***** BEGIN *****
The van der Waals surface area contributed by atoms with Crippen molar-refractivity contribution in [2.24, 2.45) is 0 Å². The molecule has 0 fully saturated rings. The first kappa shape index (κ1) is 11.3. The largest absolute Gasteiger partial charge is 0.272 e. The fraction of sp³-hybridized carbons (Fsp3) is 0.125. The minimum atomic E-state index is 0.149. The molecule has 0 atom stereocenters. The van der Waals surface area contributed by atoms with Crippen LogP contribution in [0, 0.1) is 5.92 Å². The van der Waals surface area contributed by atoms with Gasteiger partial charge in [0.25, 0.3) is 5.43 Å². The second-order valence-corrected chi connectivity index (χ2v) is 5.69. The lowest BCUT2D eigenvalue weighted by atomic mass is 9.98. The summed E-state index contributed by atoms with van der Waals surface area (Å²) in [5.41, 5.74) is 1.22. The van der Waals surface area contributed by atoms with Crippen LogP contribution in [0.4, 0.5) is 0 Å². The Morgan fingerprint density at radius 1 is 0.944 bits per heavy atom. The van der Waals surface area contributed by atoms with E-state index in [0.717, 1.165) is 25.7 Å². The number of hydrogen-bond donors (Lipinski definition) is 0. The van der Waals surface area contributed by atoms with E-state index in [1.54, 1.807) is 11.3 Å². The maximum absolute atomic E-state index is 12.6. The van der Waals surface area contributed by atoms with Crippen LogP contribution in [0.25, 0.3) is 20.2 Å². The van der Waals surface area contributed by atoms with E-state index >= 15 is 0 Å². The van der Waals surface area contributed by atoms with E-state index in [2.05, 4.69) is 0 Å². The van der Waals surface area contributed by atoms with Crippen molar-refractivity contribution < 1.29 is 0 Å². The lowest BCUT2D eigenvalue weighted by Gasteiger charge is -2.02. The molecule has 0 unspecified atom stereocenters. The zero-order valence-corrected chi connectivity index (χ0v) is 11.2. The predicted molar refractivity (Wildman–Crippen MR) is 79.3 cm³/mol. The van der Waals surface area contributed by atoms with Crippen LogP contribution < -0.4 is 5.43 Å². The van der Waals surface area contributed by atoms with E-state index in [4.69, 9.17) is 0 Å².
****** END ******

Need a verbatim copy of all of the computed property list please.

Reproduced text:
The van der Waals surface area contributed by atoms with Crippen molar-refractivity contribution in [2.24, 2.45) is 0 Å². The molecule has 0 fully saturated rings. The first kappa shape index (κ1) is 11.3. The largest absolute Gasteiger partial charge is 0.272 e. The fraction of sp³-hybridized carbons (Fsp3) is 0.125. The minimum atomic E-state index is 0.149. The molecule has 0 atom stereocenters. The van der Waals surface area contributed by atoms with Crippen LogP contribution in [0, 0.1) is 5.92 Å². The van der Waals surface area contributed by atoms with Gasteiger partial charge in [0.25, 0.3) is 5.43 Å². The second-order valence-corrected chi connectivity index (χ2v) is 5.69. The lowest BCUT2D eigenvalue weighted by atomic mass is 9.98. The summed E-state index contributed by atoms with van der Waals surface area (Å²) in [5.41, 5.74) is 1.22. The van der Waals surface area contributed by atoms with Crippen LogP contribution in [0.4, 0.5) is 0 Å². The Morgan fingerprint density at radius 1 is 0.944 bits per heavy atom. The van der Waals surface area contributed by atoms with E-state index in [0.717, 1.165) is 25.7 Å². The number of hydrogen-bond donors (Lipinski definition) is 0. The van der Waals surface area contributed by atoms with E-state index in [1.54, 1.807) is 11.3 Å². The maximum absolute atomic E-state index is 12.6. The van der Waals surface area contributed by atoms with Crippen LogP contribution in [0.25, 0.3) is 20.2 Å². The van der Waals surface area contributed by atoms with E-state index >= 15 is 0 Å². The van der Waals surface area contributed by atoms with E-state index in [2.05, 4.69) is 0 Å². The van der Waals surface area contributed by atoms with Crippen molar-refractivity contribution < 1.29 is 0 Å². The lowest BCUT2D eigenvalue weighted by Gasteiger charge is -2.02. The molecule has 0 unspecified atom stereocenters. The zero-order valence-corrected chi connectivity index (χ0v) is 11.2. The predicted molar refractivity (Wildman–Crippen MR) is 79.3 cm³/mol. The van der Waals surface area contributed by atoms with Crippen LogP contribution < -0.4 is 5.43 Å². The van der Waals surface area contributed by atoms with E-state index in [4.69, 9.17) is 0 Å².